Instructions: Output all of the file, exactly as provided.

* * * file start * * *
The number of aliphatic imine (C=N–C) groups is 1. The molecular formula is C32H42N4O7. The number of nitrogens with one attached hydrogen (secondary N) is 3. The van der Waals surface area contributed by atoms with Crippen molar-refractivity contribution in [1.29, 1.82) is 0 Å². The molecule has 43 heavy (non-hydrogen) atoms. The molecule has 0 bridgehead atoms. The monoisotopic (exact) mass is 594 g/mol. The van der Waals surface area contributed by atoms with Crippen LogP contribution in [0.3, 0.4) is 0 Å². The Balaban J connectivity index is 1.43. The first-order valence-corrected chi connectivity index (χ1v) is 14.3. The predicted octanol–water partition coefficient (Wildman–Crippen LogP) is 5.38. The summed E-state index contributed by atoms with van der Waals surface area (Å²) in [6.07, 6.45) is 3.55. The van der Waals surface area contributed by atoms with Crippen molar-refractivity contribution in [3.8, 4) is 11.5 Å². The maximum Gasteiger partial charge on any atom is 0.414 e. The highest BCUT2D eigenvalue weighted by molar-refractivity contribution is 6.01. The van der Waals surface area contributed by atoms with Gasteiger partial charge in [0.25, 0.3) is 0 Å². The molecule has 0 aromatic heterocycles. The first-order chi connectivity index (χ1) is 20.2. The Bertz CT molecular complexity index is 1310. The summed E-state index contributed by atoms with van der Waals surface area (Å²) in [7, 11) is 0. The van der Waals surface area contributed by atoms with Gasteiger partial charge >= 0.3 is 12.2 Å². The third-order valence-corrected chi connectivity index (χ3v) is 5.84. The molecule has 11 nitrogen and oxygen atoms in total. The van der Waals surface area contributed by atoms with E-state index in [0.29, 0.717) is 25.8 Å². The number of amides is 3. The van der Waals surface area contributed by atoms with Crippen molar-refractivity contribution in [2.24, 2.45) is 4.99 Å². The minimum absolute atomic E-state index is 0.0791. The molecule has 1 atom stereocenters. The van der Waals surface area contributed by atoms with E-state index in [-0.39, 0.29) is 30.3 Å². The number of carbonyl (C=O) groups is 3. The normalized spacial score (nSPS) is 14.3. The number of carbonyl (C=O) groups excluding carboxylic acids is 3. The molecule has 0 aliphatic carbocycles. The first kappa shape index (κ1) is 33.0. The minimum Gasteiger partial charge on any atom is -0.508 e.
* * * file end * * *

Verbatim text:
The number of aliphatic imine (C=N–C) groups is 1. The molecular formula is C32H42N4O7. The number of nitrogens with one attached hydrogen (secondary N) is 3. The van der Waals surface area contributed by atoms with Crippen molar-refractivity contribution in [1.29, 1.82) is 0 Å². The molecule has 43 heavy (non-hydrogen) atoms. The molecule has 0 bridgehead atoms. The monoisotopic (exact) mass is 594 g/mol. The van der Waals surface area contributed by atoms with Crippen LogP contribution in [0.3, 0.4) is 0 Å². The Balaban J connectivity index is 1.43. The first-order valence-corrected chi connectivity index (χ1v) is 14.3. The predicted octanol–water partition coefficient (Wildman–Crippen LogP) is 5.38. The summed E-state index contributed by atoms with van der Waals surface area (Å²) in [6.07, 6.45) is 3.55. The van der Waals surface area contributed by atoms with Crippen molar-refractivity contribution in [3.8, 4) is 11.5 Å². The maximum Gasteiger partial charge on any atom is 0.414 e. The highest BCUT2D eigenvalue weighted by molar-refractivity contribution is 6.01. The van der Waals surface area contributed by atoms with Gasteiger partial charge in [0.25, 0.3) is 0 Å². The molecule has 0 aromatic heterocycles. The first-order chi connectivity index (χ1) is 20.2. The Bertz CT molecular complexity index is 1310. The summed E-state index contributed by atoms with van der Waals surface area (Å²) in [7, 11) is 0. The van der Waals surface area contributed by atoms with Gasteiger partial charge >= 0.3 is 12.2 Å². The third-order valence-corrected chi connectivity index (χ3v) is 5.84. The molecule has 11 nitrogen and oxygen atoms in total. The van der Waals surface area contributed by atoms with E-state index in [0.29, 0.717) is 25.8 Å². The number of amides is 3. The van der Waals surface area contributed by atoms with Crippen molar-refractivity contribution in [2.24, 2.45) is 4.99 Å². The minimum absolute atomic E-state index is 0.0791. The molecule has 1 atom stereocenters. The van der Waals surface area contributed by atoms with E-state index in [-0.39, 0.29) is 30.3 Å². The number of carbonyl (C=O) groups is 3. The normalized spacial score (nSPS) is 14.3. The number of carbonyl (C=O) groups excluding carboxylic acids is 3. The molecule has 0 aliphatic carbocycles. The first kappa shape index (κ1) is 33.0. The minimum Gasteiger partial charge on any atom is -0.508 e.